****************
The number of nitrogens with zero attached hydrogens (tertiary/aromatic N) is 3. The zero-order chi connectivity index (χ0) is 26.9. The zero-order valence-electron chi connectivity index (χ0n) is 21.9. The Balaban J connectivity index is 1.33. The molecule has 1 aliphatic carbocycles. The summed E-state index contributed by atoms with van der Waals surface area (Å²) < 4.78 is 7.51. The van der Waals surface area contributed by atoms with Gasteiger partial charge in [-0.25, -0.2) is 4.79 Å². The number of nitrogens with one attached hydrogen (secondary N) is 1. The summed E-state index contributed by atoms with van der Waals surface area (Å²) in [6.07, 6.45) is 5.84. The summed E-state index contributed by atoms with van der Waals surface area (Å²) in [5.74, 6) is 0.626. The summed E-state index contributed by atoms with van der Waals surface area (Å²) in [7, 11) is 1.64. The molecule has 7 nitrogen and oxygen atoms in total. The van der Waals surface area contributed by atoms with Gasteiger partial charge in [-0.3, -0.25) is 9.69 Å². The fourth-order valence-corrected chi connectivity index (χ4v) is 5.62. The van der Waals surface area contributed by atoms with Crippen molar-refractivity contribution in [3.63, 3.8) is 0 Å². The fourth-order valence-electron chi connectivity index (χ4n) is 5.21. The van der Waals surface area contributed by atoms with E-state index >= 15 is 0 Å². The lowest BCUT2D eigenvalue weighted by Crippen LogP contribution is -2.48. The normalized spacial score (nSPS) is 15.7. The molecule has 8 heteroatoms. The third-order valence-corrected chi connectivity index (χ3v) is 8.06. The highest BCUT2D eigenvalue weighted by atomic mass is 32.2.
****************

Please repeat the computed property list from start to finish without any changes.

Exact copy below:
The number of nitrogens with zero attached hydrogens (tertiary/aromatic N) is 3. The zero-order chi connectivity index (χ0) is 26.9. The zero-order valence-electron chi connectivity index (χ0n) is 21.9. The Balaban J connectivity index is 1.33. The molecule has 1 aliphatic carbocycles. The summed E-state index contributed by atoms with van der Waals surface area (Å²) < 4.78 is 7.51. The van der Waals surface area contributed by atoms with Gasteiger partial charge in [-0.25, -0.2) is 4.79 Å². The number of nitrogens with one attached hydrogen (secondary N) is 1. The summed E-state index contributed by atoms with van der Waals surface area (Å²) in [6.07, 6.45) is 5.84. The summed E-state index contributed by atoms with van der Waals surface area (Å²) in [5.74, 6) is 0.626. The summed E-state index contributed by atoms with van der Waals surface area (Å²) in [7, 11) is 1.64. The molecule has 7 nitrogen and oxygen atoms in total. The van der Waals surface area contributed by atoms with Gasteiger partial charge in [-0.3, -0.25) is 9.69 Å². The fourth-order valence-corrected chi connectivity index (χ4v) is 5.62. The van der Waals surface area contributed by atoms with Crippen molar-refractivity contribution in [3.63, 3.8) is 0 Å². The fourth-order valence-electron chi connectivity index (χ4n) is 5.21. The van der Waals surface area contributed by atoms with E-state index >= 15 is 0 Å². The lowest BCUT2D eigenvalue weighted by Crippen LogP contribution is -2.48. The normalized spacial score (nSPS) is 15.7. The molecule has 8 heteroatoms. The third-order valence-corrected chi connectivity index (χ3v) is 8.06. The highest BCUT2D eigenvalue weighted by atomic mass is 32.2.